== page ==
Living in Greece

A practical guide to moving, living, working & traveling in Greece, plus musing and misadventures from an American in Athens

Archive for July, 2008

Tourist weddings barred on Greek islands of Santorini, Syros and Crete

Getting Married on Myrtos?
Due to the non-spiritual nature and commercialization of island wedding packages, a Greek Catholic bishop said that tourists could no longer be married on the islands of Santorini, Syros and Crete.

Hundreds of couples from the United States, Canada, UK and Australia come to Greece each year to be married at sunset with Oia, old forts and emerald seas as their backdrop. Travel operators are cashing in, rather than respecting the church’s holy sacrament and examining the legality of documents, with some taking bribes in exchange for ceremonies that would otherwise not be performed. Bishop Frangiskos Papamanolis decided to put a stop to that.

Wedding packages run upwards of 4,000 euros, some of which include clichè additions such as donkeys for transportation and wedding crowns (stefana) made of olive branches.

Original source is “No more big, fat Greek wedding” from Agence France-Presse (AFP) — article removed.

Related posts

Getting married in Greece — for visitors
Once upon a wedding” – from Mel’s Diner

Summer of devastation or preservation?

Greek Fires 2007
It was clear on the six-month anniversary that the government had done little or nothing to help victims of last summer’s wildfires or take the necessary measures to prevent another year of tragedy. Many of us knew that we needed to help ourselves, well before it was confirmed in May that Greece is not ready.

In the past weeks, there have been fires in Neapoli, Evia, Glyfada, Stamata, Glyka Nera, Imittos (several), Ag. Stefanos, Thebes, Markopoulou, Kythera, Galatsi and Kalamos, Rhodes, among others. Fires have become commonplace, sadly to the point many are apathetic or no longer shocked unless it directly affects them.

True, no country is safe. My home state of California suffers wildfires each year of greater magnitude than Greece, but the immediate and organized response by authorities is evidence that the government is ready to protect its residents. The Greek ministry’s report shows that Greece is ill prepared, with a system that is chaotic, uncoordinated and splintered amongst 29 prefectures and 45 authorities. Firemen do their best, but are short handed and some unpaid.

We cannot depend on the Greek state, and the worldwide community will likely be unsympathetic as last year’s donations in the amount of 160 million for fire aid still haven’t been dispersed. As we head into a heatwave this week and high winds persist, let’s take a moment to think about fire safety.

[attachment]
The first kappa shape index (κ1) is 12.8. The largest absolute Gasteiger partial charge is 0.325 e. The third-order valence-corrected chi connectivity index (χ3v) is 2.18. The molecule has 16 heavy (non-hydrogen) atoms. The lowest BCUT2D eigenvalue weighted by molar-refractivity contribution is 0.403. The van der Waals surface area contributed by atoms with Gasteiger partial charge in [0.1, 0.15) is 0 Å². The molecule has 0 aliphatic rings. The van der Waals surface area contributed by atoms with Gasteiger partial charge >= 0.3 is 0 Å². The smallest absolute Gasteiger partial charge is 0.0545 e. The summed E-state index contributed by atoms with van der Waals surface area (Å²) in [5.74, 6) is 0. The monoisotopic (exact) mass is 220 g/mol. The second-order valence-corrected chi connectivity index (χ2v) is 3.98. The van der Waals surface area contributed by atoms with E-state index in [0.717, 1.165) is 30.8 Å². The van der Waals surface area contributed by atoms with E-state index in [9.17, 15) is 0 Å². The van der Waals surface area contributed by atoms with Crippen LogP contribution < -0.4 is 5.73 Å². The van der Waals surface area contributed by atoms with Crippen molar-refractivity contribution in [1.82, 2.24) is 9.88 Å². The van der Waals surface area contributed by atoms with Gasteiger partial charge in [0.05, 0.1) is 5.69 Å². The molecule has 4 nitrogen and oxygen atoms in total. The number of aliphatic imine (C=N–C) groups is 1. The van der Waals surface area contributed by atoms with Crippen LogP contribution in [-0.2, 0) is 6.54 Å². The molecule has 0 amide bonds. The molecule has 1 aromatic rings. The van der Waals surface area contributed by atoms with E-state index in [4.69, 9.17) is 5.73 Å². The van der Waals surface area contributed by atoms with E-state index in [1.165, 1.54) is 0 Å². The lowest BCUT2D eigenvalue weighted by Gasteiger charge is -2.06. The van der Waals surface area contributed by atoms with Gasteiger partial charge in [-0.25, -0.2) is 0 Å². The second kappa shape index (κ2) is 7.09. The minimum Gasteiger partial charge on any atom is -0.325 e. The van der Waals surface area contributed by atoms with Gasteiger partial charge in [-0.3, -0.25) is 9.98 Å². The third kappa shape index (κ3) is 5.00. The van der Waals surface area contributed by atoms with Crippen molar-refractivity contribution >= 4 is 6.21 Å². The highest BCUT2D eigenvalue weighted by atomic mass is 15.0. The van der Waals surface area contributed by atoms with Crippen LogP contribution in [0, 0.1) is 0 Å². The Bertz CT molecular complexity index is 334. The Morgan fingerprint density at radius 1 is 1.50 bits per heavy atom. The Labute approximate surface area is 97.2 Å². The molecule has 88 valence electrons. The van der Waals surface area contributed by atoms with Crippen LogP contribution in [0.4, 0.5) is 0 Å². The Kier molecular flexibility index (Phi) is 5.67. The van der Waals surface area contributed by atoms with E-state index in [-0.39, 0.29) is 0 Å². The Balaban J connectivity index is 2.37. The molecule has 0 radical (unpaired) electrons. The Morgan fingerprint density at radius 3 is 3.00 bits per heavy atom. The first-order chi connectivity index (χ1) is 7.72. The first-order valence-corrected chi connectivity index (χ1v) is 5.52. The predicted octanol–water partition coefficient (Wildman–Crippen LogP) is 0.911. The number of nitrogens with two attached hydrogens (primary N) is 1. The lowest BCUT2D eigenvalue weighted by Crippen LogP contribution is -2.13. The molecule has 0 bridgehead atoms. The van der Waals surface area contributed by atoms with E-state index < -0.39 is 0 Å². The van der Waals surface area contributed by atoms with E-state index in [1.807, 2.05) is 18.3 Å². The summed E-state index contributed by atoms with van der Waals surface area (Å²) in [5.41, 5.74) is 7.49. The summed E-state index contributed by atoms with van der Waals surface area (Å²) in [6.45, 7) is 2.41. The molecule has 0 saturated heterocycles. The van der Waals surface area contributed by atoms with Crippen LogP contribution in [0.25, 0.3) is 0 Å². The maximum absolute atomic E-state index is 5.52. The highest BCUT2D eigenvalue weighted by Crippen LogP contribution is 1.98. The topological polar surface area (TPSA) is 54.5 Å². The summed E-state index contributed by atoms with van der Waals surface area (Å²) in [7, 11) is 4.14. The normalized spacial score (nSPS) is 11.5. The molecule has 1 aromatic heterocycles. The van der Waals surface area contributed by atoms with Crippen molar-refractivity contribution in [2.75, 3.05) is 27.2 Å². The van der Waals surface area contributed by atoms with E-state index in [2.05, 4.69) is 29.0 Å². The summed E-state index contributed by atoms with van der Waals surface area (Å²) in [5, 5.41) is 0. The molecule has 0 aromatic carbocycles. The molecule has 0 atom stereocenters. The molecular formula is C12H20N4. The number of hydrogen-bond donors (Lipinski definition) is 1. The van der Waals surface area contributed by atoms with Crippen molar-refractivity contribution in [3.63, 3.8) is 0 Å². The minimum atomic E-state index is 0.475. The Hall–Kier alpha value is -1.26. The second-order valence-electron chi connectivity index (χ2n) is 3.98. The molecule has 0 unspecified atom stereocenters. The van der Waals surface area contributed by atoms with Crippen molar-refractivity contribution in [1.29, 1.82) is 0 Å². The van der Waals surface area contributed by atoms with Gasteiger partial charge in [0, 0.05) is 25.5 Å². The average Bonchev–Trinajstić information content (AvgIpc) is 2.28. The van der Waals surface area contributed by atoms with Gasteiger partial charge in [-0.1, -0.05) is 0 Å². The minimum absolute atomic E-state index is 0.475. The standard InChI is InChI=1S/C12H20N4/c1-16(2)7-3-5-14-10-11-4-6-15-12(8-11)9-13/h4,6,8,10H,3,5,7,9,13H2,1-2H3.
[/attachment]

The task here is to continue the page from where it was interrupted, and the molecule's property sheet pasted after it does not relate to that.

See, “Get ready for fire season.”

Photo from

Get ready for fire season in Greece

Fire extinguisherIt’s important to understand how fires start, what we can do to prepare ourselves, protect our homes and help neighbors if and when that time comes. Even if you only do a few simple things or heighten your awareness — or that of a neighbor and your family — it’s better than nothing.

How fires start

* Improperly discarded cigarettes — Flicked from a car window or even at street level, making contact with dry brush/grass, paper or garbage (cigarettes account for 1 in 4 fires, but is higher in GR due to the high smoking rate)
* Cooking — Outside ovens, BBQ grills and cooking fires (especially in summer), grease fires, unattended pots/pans
* Fuel — Gasoline, kerosene, butane, paint thinner, individual gas flames used to make Greek coffee in a briki
* Improperly burned garbage
* Electrical — Faulty wiring, electrical systems, frayed electrical cords of appliances (hair dryers, toasters, iron, coffee maker)
* Sparks — Flint and steel, muffler or tailpipe of a car dragging on the ground
* Lens-based — Magnifying glass, eyeglasses, mirrors
* Lightning
* Camping — Unattended campfires or inexperienced campers attempting to start them
* Space heaters too close to drapery, bedding and other flammable material
* Heating systems – Fireplaces, wood stoves
* Fireworks — Usually irresponsibly discharged (“Athens 2004 chief starts forest fire“)
* Arson

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